I grew up just down the street from Utica, NY, where the Boilermaker 15K Road Race is held each year on the second Sunday in July. But because the date of the race coincided with our family’s annual trip to the Adirondacks, I never got to see what all the fuss was about. On Monday morning my parents would drive from our rental cabin to the small corner store to pick up donuts and a copy of the Utica Observer-Dispatch paper, which ran a Boilermaker insert. We would scan the results pages with cinnamon-sugary fingers and use a highlighter to indicate the names of the people we knew. Growing up, this was all the Boilermaker meant to me.
When my oldest sister began running the race as an adult, I was happy to pick up one of Utica’s finest bagel sandwiches and sit on a curb with the rest of the family to wave signs and cheer her on, but I had no real interest in distance running. I had been a member of the track team through middle and high school, but despite my coach’s best efforts, I was a high jumper and nothing more. I associated running with pain; there was never enough air in my lungs, and my flat feet made me susceptible to shin splints.
I guess it was love that led me back to my running shoes. A year after we got together, my future husband-to-be ran the Go! St. Louis Marathon, and the year after that, he agreed to run a half-marathon with me. We crossed the finish line at exactly the same time, my sneakers full of blood from unanticipated blisters. He spent the next several days complaining about pain in his knees and hips from “not running at his natural pace.” (Which really means, I love you, but I’m never running with your slow ass again.)
After conquering a half-marathon – or maybe it conquered me, but either way – I felt more equipped to tackle the Boilermaker when my sister suggested that we run together in 2010. On the day of the race, I had a nine-month-old and she had a ten-week-old. The fact that we were running at all seemed a little insane, but the draw of the post-race party, where Saranac beer flowed freely for all runners, spurred me forward.
What I didn’t anticipate, as I shuffled toward the starting line for that first Boilermaker (I’ve run one more since), was how enjoyable running 9.3 miles could actually be. The streets were lined with spectators offering encouragement, popsicles, and the occasional spray of a garden hose with which to cool off. Bands performed along the route; DJs blared popular hits and oldies music. This blighted city, which a century ago had been a vibrant seat of manufacturing and transportation, came alive. The whole city, it felt, was smiling.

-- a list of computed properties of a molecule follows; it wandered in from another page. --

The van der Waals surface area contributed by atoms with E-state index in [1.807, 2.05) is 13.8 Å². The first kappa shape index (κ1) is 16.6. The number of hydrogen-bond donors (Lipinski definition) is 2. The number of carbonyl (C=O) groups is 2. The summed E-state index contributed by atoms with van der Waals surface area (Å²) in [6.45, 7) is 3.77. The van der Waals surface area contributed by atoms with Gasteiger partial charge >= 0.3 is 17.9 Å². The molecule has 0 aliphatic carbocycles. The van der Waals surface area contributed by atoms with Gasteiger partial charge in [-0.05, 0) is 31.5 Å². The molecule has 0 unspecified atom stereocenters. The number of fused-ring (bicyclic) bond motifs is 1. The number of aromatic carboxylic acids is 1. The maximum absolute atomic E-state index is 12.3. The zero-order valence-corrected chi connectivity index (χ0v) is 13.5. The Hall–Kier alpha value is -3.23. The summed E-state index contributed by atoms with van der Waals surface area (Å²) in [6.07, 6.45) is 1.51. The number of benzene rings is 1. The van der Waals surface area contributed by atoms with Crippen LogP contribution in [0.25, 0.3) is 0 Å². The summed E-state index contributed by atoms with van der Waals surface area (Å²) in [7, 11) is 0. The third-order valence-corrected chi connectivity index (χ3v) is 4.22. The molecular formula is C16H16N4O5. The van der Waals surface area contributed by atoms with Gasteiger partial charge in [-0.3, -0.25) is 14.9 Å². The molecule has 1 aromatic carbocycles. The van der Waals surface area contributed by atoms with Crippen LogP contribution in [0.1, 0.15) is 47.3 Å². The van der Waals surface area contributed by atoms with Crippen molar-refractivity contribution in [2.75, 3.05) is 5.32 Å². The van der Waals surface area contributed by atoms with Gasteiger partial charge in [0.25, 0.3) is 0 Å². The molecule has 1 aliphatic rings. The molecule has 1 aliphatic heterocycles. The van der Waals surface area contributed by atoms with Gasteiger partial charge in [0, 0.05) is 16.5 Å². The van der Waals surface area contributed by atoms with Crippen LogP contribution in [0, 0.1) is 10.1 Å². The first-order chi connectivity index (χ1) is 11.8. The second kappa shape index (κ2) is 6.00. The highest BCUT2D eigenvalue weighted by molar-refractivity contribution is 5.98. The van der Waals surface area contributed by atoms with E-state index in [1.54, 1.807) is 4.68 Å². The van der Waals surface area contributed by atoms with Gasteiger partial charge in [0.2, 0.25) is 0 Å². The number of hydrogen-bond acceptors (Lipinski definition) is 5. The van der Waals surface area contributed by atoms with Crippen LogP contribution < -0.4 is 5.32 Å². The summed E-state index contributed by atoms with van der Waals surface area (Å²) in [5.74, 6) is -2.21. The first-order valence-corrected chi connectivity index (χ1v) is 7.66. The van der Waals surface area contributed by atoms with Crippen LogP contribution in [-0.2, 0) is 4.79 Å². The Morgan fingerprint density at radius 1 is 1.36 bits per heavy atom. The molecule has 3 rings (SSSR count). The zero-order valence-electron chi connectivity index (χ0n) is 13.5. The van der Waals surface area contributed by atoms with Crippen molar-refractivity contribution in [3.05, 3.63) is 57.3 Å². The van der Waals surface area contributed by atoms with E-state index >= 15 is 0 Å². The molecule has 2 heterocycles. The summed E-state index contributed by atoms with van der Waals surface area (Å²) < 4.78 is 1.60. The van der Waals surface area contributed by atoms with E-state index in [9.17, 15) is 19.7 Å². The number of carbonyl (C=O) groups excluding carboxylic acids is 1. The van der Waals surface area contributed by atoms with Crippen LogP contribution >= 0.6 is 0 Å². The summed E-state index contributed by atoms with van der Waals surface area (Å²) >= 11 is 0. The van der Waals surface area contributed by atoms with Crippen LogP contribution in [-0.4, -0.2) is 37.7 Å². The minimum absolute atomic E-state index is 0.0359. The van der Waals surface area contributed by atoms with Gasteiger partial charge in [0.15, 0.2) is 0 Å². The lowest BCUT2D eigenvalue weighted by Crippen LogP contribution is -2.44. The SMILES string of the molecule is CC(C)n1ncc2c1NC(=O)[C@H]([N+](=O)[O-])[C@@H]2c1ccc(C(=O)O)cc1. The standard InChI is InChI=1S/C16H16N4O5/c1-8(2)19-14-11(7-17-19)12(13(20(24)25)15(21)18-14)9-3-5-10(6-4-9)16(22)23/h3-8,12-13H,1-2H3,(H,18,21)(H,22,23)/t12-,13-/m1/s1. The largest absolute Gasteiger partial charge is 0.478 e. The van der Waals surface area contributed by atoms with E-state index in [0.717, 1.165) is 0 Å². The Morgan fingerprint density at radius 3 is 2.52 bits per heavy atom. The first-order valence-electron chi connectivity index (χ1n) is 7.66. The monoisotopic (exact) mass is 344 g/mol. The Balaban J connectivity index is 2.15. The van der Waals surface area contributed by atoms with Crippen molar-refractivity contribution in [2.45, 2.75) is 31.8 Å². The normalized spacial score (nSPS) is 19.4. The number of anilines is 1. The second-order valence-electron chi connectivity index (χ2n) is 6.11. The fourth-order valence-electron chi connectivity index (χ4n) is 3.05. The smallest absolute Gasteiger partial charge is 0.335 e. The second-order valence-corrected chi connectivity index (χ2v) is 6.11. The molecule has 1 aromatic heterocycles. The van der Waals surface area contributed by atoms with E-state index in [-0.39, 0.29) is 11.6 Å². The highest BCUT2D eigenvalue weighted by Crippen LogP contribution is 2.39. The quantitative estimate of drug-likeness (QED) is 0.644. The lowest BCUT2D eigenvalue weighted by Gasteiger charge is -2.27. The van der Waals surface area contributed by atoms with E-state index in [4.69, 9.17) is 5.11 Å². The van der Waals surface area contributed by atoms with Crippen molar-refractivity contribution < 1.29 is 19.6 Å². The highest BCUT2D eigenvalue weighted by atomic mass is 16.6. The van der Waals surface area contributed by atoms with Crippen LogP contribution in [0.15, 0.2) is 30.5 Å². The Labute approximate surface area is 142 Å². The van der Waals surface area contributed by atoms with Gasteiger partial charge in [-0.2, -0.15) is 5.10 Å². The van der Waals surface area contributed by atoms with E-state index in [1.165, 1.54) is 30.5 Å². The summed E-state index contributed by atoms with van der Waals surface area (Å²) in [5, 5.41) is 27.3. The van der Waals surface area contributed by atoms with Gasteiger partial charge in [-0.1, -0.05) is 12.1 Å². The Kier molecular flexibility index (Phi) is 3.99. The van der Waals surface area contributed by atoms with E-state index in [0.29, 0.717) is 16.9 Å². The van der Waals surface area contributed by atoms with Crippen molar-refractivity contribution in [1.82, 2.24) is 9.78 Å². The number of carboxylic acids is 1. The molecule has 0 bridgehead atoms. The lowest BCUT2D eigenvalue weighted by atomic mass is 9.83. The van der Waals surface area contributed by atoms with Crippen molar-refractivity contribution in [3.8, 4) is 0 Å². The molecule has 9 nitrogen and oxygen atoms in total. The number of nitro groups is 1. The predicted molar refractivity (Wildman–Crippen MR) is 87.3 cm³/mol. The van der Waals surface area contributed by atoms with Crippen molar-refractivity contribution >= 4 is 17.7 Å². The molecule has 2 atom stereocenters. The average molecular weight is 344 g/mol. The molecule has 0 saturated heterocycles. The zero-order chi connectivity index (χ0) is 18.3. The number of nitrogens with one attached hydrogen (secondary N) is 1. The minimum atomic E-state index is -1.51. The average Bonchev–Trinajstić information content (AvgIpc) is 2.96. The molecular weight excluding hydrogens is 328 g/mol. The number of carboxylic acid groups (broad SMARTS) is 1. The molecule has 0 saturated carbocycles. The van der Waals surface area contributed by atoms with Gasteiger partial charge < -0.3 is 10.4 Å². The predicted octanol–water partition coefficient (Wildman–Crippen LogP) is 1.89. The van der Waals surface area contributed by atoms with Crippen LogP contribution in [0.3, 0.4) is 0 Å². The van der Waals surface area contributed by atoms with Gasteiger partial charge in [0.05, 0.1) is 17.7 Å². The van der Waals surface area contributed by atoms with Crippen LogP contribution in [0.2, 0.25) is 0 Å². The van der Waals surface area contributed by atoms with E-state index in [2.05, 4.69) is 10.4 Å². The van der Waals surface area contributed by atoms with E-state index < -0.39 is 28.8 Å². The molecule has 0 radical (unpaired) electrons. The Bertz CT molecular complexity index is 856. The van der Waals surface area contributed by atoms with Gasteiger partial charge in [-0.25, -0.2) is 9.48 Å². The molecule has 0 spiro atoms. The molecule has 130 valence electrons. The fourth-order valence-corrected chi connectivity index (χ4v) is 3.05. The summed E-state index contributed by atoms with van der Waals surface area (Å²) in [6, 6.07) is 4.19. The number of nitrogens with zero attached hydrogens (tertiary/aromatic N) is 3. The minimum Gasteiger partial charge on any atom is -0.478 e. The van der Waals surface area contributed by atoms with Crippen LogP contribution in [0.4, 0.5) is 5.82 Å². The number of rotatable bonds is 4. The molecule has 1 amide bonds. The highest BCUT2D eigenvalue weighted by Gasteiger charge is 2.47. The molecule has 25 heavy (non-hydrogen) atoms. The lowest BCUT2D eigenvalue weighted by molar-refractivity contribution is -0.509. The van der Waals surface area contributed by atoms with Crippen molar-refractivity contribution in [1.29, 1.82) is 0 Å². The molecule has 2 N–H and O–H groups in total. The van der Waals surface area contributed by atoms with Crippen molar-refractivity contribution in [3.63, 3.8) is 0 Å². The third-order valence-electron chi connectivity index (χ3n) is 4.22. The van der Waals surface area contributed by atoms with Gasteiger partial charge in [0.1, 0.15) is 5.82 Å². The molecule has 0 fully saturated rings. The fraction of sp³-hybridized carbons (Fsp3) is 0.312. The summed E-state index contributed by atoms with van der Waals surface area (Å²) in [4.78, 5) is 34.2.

I knew, just a few steps into that race, that I would do it again. Never mind my general dislike of running. This was something special.
So, again I’m in training. With three children now, and let’s be honest: my body isn’t what it once was. This body that has birthed three babies, that totes them around and stoops down to clean up their messes and to look them firmly in the eye- this body is not psyched about running. It hurts. It hurts my joints, it hurts every bone in my feet. I have to wear as little clothing as I can get away with or the heat generated by my own exertion threatens to consume me.
Most of the time it feels like crap, but I do it anyway. And I never thought I would say this, but in the process, I’ve found something that I actually love about running: I’ve found the power of my own stubborn will. I’ve discovered that I can talk myself through the hardest parts. I’ve come to love the struggle, because it shows me I am strong.
At some point in this round of training, maybe panting on a treadmill in a crowded gym, or venturing out in the 5:30 a.m. dark while my children sleep, I unlocked a secret. Running and parenting are no different. Think about it: Most of the time it feels like crap, but I do it anyway. I can talk myself through the hardest parts. It’s a struggle, but it shows me I am strong. Stronger than I ever knew. And it makes me a part of something too special to adequately express.
If I can do one, I can do the other. Bring on the pain, and see you at the after-party.